Public Health News Roundup: October 25
FDA Recommends Tighter Regulations for Hydrocodone
The U.S. Food and Drug Administration (FDA) is recommending that products that contain hydrocodone be reclassified more restrictively, possibly putting them in the Schedule II category that already includes other opioid painkillers such as oxycodone and morphine. Products that contain less than 15 milligrams of hydrocodone, such as Vicodin, are currently classified as Schedule III controlled substances. The change would mean patients would need to present a written prescription at a pharmacy and could not get as many refills before returning to their doctors for a new prescription. While this would help limit access by addicts, these greater restrictions would also affect people with legitimate chronic pain, potentially placing undue hardship on their already painful conditions. The Drug Enforcement Agency (DEA) is pushing for the restrictions in an effort to combat the increasing problem of prescription drug abuse;
the change must be approved by the U.S. Department of Health and Human Services and the DEA, which will make a final scheduling decision. This Saturday is also National Prescription Drug Take-Back Day, sponsored by the DEA, when people can anonymously and safely dispose of expired or unused prescription medicines. Read more on prescription drugs.
ONC Releases New Online Security Tool for Disaster Preparedness
The Office of the National Coordinator for Health Information Technology (ONC), part of the U.S. Department of Health and Human Services, has released a new online security training tool to help health care providers and staff with contingency planning in the case of power outages, floods, fires, hurricanes or other events. Such events can damage important patient information, or even make it unavailable. "We know from recent experiences such as Hurricane Sandy, that these events can very adversely impact the delivery of health care," said ONC Chief Privacy Officer Joy Pritts. "We hope that this video game will raise awareness of contingency planning and help practices begin to develop their own disaster plans, backup and recovery processes and other vital activities." The "CyberSecure: Your Medical Practice” tool is available here. Read more on disasters.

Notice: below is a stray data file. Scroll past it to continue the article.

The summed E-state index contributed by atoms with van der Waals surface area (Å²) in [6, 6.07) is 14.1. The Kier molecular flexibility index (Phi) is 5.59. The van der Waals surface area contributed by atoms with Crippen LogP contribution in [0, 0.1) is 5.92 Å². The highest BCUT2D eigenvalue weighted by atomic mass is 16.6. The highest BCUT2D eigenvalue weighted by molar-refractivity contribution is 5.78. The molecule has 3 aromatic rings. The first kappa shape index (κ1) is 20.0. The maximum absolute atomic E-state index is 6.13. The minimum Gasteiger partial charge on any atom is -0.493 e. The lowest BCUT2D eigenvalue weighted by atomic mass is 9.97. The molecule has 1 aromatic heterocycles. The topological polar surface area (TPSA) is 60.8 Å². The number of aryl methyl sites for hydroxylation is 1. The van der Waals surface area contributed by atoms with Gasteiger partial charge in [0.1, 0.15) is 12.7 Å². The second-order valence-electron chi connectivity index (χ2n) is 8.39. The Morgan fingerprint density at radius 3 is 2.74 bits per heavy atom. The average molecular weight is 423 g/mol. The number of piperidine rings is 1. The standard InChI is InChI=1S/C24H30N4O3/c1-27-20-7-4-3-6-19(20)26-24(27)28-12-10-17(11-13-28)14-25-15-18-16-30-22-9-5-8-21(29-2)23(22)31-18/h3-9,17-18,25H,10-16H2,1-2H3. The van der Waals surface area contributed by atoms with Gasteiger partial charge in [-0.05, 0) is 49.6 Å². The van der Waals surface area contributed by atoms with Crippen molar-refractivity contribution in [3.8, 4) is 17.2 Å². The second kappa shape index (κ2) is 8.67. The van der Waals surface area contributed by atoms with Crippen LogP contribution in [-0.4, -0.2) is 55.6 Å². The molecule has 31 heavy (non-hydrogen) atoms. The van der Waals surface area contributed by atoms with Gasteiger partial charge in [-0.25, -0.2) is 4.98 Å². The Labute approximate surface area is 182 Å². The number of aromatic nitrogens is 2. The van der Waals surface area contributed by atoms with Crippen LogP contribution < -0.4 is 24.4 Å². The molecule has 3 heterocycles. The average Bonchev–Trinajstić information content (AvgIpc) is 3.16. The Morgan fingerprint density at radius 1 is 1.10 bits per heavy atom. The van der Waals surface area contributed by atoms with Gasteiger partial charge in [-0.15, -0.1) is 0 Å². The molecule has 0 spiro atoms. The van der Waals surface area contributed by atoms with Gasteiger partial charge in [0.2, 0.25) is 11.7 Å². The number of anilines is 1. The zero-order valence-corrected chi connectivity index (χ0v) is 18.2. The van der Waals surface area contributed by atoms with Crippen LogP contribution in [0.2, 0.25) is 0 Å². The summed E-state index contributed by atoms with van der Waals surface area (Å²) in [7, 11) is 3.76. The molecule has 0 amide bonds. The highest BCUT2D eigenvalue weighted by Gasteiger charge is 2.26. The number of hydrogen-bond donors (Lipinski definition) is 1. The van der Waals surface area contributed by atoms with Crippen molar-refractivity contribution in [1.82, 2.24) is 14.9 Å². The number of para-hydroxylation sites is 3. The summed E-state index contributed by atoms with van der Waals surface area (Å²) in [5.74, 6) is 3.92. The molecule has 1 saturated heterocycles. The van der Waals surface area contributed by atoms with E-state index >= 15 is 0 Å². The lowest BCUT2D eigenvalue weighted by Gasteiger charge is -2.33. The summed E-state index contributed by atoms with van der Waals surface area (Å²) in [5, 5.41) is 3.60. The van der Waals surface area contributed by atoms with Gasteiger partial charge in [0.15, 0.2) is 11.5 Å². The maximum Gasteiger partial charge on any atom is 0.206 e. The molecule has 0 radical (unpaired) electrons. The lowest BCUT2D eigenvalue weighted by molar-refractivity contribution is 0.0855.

Study: Kids with Concussion at Higher Risk for Depression
Children with concussions or other head injuries are at increased risk of later being diagnosed with depression, according to new findings to be presented today at the American Academy of Pediatrics national conference in Orlando, Fla. Researchers found that about 15 percent of children and teenagers who ever suffered a brain injury were later diagnosed with depression, compared to the national average of 4 percent. While the findings did not determine causation, they do suggest that doctors should make assessments or mood and behavior problems part of and follow-up treatment for head injuries. Read more on mental health.